Like corporate financial accounting, the power grid never draws headlines when things are going well. No journalist writes “The power remains on,” or discusses the extensive work it takes to maintain the grid. Instead, it takes a record-breaking ice wave to knock out power to one of the largest states in America for it to start garnering front-page coverage, or perhaps massive wildfires in America’s most populous state like the Camp Fire in California in 2018.
Power grids are going to be in the news more and more in the coming years as global climate change intensifies storm activity and grids come under increasingly harsh strain. As my colleague Jon Shieber wrote yesterday, “Whether it’s heavily regulated markets like California or a free market like Texas, current policy can’t stop the weather from wreaking havoc and putting people’s lives at risk.” The grid is at the center of one of the toughest challenges facing us this century.
What’s needed are better sensors and tech for identifying the source of outages — and also preventing them in the first place. With millions of power poles and hundreds of thousands of miles of transmission wires scattered across the United States, how can utilities reliably verify the quality of their systems? How can they do that in an efficient way to avoid rate increases on users?
Gridware, which is in the current batch of Y Combinator, is one company taking a shot at this critical need. Its approach is to use a small, sensor-laden box that can be installed to a power pole with just four screws. Gridware’s package contains microphones and other sensors to sense the ambient environment around a power pole, and it uses on-board AI/ML processing to listen for anomalies and report them to the relevant managers as appropriate.
It’s like “a guard standing next to the pole, listening to it, watching over it,” Tim Barat, CEO and co-founder, said, likening the box to a Fitbit for a power pole. When a tree branch breaks and cuts through a line, there’s “no way to detect them unless you are right next to the fault.” With Gridware, it’s “not the right place at the right time but the right place all the time,” he said.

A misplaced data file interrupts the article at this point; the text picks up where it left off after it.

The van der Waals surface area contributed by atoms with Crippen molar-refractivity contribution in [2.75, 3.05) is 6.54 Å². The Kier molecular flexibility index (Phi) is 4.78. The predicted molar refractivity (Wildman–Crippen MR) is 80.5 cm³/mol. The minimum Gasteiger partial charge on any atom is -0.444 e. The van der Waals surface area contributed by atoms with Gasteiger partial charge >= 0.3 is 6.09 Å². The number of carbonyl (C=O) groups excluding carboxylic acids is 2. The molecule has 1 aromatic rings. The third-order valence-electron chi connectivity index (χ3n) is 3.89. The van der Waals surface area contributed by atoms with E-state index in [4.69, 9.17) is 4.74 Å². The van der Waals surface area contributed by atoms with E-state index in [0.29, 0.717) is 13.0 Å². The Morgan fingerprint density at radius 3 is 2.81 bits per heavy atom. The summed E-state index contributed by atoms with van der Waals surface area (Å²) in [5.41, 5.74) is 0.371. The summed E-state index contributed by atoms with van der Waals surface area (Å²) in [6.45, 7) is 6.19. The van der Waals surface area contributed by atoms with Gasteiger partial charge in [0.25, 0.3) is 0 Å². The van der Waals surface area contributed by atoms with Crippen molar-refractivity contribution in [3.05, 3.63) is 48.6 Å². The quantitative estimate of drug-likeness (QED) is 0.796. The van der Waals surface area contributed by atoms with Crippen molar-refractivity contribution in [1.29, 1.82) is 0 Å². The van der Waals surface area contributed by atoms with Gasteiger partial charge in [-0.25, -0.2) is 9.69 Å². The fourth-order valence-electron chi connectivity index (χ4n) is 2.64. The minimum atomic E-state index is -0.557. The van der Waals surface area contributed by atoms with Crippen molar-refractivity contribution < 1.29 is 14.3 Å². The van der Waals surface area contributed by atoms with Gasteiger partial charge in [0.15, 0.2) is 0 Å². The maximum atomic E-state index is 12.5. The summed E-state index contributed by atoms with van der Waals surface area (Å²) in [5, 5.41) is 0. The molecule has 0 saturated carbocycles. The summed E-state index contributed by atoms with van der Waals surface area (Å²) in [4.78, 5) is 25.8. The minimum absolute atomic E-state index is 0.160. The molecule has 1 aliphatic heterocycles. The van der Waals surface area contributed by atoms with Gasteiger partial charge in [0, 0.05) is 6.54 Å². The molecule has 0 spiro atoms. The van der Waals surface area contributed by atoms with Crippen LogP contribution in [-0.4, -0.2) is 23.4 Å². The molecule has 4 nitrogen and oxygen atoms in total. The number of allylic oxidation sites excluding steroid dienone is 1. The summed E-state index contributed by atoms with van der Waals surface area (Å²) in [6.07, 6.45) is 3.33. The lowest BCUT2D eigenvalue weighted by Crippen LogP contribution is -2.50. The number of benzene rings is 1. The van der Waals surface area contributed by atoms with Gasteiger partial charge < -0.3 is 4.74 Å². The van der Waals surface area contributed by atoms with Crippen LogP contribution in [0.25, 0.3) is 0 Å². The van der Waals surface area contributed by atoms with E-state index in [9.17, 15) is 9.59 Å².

What makes the founding team compelling here is the backgrounds of some of the company’s founders. Barat worked as a power pole worker himself in the field, evaluating equipment and searching for problems. “Every time we go up a pole, we hit it with a hammer, which tells us whether there is termite damage, etc. [ … and] that is still how inspectors investigate a pole,” he noted.
Barat eventually migrated to University of California, Berkeley, where he was mentored by Prabal Dutta, an electrical engineering professor who also joined the company early on as a co-founder. Dutta’s worked has focused on “industrial cyber-physical systems,” and he continues to research industrial control systems through digital interfaces via the iCyPhy center.
Barat also met Abdulrahman Bin Omar, who had worked for a number of years in the energy sector, in a class that eventually had a one-week hiatus due to California wildfires. The two began working together in 2019, joining Berkeley’s startup incubator Citrus Foundry in 2020. The trio eventually linked up with co-founders Hall Chen and Riley Lyman as well, and snagged a $150,000 state grant from the California Energy Commission via the CalSEED program.
Today, the startup has seven employees, and it’s currently in talks with utility grids of all sizes about deploying its product. Grids can be very slow to adopt new technology with very long testing and sales cycles, but there might just be an opportunity for the company to accelerate those normal timelines given the extensive and visible power outages we have witnessed the past few years. We need to “transition our grid to face the challenges of the new century,” Barat said.